Author Topic: Werner Herzog  (Read 38347 times)

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pete

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Re: Werner Herzog
« Reply #120 on: June 23, 2006, 11:58:52 PM »
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I just read in the taiwanese newspaper that he said something about how he wasn't interested in Germany entering the worldcup finals.  he said how beautiful it would be if the championchip was between an Asian team and an African team.
and also found out they are doing a herzog retrospective in Taipei next week.
“Tragedy is a close-up; comedy, a long shot.”
- Buster Keaton

pete

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Re: Werner Herzog
« Reply #121 on: November 02, 2006, 09:15:49 AM »
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wow, when I was in Boston, they had a Herzog retrospective and a talk.  then I went to Taiwan, and the retrospective followed me there, and as soon as I moved to SF, they have one here too!  Either herzog retrospectives are the new Starbucks or there is something in my blood besides AIDS.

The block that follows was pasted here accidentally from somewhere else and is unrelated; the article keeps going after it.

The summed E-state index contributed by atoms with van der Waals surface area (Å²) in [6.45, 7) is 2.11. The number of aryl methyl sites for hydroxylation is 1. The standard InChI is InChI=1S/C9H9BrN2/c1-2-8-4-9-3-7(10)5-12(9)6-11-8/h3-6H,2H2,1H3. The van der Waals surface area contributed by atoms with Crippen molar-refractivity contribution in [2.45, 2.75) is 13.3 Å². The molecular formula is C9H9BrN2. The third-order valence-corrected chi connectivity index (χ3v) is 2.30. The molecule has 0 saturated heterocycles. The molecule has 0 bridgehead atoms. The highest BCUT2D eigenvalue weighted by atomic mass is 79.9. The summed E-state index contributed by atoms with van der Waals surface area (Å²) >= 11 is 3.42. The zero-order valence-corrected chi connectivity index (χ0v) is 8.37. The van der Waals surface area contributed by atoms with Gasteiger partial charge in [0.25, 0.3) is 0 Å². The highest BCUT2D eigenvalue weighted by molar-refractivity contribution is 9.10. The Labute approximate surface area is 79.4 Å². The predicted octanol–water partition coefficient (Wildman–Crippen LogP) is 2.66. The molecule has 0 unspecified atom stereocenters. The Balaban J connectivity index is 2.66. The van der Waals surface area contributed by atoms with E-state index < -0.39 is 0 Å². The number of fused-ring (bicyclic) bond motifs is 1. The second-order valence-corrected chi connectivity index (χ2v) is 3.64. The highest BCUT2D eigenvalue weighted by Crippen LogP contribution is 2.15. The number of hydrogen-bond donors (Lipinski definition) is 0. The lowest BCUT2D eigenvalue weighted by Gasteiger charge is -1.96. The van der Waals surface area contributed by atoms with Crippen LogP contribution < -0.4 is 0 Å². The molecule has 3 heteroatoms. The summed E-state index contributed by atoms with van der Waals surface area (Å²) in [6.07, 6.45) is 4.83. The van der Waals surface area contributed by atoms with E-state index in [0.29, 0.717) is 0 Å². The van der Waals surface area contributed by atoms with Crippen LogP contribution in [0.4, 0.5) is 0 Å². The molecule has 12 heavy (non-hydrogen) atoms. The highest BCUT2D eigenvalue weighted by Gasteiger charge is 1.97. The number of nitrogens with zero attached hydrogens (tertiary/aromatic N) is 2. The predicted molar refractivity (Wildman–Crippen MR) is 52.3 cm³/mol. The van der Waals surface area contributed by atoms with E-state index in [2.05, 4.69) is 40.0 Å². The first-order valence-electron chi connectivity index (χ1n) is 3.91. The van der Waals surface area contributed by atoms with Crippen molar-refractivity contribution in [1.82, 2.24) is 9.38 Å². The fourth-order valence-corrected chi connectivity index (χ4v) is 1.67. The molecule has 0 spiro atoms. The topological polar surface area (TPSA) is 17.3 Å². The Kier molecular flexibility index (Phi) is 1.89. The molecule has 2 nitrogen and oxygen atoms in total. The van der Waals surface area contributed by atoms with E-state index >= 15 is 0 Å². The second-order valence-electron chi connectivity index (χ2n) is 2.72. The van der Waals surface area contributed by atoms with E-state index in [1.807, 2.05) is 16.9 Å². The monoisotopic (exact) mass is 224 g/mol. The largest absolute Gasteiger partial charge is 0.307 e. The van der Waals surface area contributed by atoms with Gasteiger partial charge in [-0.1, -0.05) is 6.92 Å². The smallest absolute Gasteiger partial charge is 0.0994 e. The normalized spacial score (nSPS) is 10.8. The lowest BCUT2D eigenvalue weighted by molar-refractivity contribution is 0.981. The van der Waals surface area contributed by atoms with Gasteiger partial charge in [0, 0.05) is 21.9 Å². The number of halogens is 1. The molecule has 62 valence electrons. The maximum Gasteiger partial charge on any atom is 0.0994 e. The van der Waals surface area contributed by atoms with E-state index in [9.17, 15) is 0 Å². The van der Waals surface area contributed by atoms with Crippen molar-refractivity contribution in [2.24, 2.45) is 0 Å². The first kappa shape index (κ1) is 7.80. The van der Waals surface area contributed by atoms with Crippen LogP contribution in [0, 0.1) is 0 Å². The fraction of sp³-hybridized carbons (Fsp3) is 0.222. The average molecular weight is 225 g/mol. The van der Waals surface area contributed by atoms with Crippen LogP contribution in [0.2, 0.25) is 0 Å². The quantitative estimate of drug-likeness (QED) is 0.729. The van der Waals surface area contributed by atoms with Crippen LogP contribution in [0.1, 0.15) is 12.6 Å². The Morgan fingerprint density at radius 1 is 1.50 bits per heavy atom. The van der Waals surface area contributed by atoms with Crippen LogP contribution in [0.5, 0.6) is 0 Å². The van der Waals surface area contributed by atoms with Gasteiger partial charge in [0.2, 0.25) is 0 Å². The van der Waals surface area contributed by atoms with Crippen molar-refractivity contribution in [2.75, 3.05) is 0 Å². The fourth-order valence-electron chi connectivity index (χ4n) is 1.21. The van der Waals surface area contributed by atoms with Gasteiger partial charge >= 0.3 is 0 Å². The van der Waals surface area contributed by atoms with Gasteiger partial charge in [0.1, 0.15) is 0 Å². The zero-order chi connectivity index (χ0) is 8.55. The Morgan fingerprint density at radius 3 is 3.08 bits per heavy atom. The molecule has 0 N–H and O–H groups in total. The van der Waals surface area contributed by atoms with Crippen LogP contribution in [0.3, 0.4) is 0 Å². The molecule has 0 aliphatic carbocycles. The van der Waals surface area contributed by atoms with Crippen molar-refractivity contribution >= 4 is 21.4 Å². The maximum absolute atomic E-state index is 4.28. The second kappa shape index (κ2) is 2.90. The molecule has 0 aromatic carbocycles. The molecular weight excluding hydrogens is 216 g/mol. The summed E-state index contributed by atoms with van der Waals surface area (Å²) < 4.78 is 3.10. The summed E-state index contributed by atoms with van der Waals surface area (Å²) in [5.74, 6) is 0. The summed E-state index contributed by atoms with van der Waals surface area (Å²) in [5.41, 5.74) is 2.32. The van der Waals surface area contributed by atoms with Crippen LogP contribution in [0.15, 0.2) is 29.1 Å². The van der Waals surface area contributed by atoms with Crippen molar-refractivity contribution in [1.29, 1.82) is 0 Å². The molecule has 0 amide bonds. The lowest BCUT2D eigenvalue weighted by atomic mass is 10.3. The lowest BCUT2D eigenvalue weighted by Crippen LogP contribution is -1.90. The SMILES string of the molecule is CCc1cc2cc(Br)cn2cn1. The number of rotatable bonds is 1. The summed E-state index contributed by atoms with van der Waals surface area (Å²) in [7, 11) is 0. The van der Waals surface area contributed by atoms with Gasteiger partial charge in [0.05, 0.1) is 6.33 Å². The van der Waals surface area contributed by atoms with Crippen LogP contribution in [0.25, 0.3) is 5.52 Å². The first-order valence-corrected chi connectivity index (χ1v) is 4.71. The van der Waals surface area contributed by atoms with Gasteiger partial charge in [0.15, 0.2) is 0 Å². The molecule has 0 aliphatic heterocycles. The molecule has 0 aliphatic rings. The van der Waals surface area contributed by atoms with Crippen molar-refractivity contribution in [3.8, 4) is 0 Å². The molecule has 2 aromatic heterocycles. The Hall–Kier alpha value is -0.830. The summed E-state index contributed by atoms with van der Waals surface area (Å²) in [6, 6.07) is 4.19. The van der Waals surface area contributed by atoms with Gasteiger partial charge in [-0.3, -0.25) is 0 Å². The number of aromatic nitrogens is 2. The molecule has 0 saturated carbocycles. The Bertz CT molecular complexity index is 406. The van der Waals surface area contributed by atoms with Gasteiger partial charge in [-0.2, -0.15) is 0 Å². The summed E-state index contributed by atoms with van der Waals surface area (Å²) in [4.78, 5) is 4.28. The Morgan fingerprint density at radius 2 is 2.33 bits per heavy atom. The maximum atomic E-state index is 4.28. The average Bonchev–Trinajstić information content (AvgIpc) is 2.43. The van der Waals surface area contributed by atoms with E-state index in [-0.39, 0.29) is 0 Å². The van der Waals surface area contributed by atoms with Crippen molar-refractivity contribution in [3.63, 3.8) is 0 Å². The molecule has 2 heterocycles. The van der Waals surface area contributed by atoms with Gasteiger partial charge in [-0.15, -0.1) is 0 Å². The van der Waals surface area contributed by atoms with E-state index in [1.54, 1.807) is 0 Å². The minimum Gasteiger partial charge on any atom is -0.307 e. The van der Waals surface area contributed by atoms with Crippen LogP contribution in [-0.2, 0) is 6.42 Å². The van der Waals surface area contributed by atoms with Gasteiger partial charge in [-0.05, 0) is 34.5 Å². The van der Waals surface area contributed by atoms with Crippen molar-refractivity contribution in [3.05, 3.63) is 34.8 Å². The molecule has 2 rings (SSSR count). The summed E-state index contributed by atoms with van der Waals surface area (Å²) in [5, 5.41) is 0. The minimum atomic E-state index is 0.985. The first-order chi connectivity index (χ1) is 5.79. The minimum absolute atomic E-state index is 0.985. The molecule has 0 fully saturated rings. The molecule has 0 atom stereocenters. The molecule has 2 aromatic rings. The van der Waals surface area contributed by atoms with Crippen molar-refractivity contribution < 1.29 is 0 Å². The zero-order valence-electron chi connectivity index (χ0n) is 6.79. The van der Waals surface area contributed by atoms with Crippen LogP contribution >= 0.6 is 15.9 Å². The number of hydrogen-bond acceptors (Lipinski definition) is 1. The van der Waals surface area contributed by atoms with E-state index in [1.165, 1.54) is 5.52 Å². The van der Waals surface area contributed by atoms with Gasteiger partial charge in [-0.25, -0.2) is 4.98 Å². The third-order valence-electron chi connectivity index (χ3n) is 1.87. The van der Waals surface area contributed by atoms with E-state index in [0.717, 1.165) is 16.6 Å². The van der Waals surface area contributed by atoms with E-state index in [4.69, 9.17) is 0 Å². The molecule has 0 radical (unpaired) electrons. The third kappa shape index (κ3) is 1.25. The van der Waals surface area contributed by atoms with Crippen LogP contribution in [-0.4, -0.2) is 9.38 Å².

“Tragedy is a close-up; comedy, a long shot.”
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MacGuffin

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Re: Werner Herzog
« Reply #122 on: December 18, 2006, 10:49:40 AM »
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Herzog in Antarctica: An easy place to make a film

Werner Herzog, who has made movies about grizzly bears in Alaska and a downed fighter pilot in Laos, just finished filming in Antarctica and one thing he wants to make clear: it was easy.

Herzog, 64, filmed at Mount Erebus, home of a live volcano, in the Antarctic spring.

While he acknowledged it was cold, and the crew had to spend a couple days getting acclimatized before they could reach the 13,500-foot (4,118-meter) summit -- which feels about 3,000 feet higher due to low air pressure -- he praised the ease of the location.
 
"It's easy. Antarctica is easy," Herzog, 64, said in a recent interview with Reuters as he waited on the ice to board a military jet at the end of filming.

The award-winning German-born filmmaker, screenwriter, actor and opera director is known for such art house movies as "Fitzcarraldo" and "Nosferatu."

His other recent projects have included "Grizzly Man," a documentary about activists in Alaska who were killed by the grizzly bears they meant to protect, and "Rescue Dawn," about a U.S. fighter pilot shot down over Laos during the Vietnam war.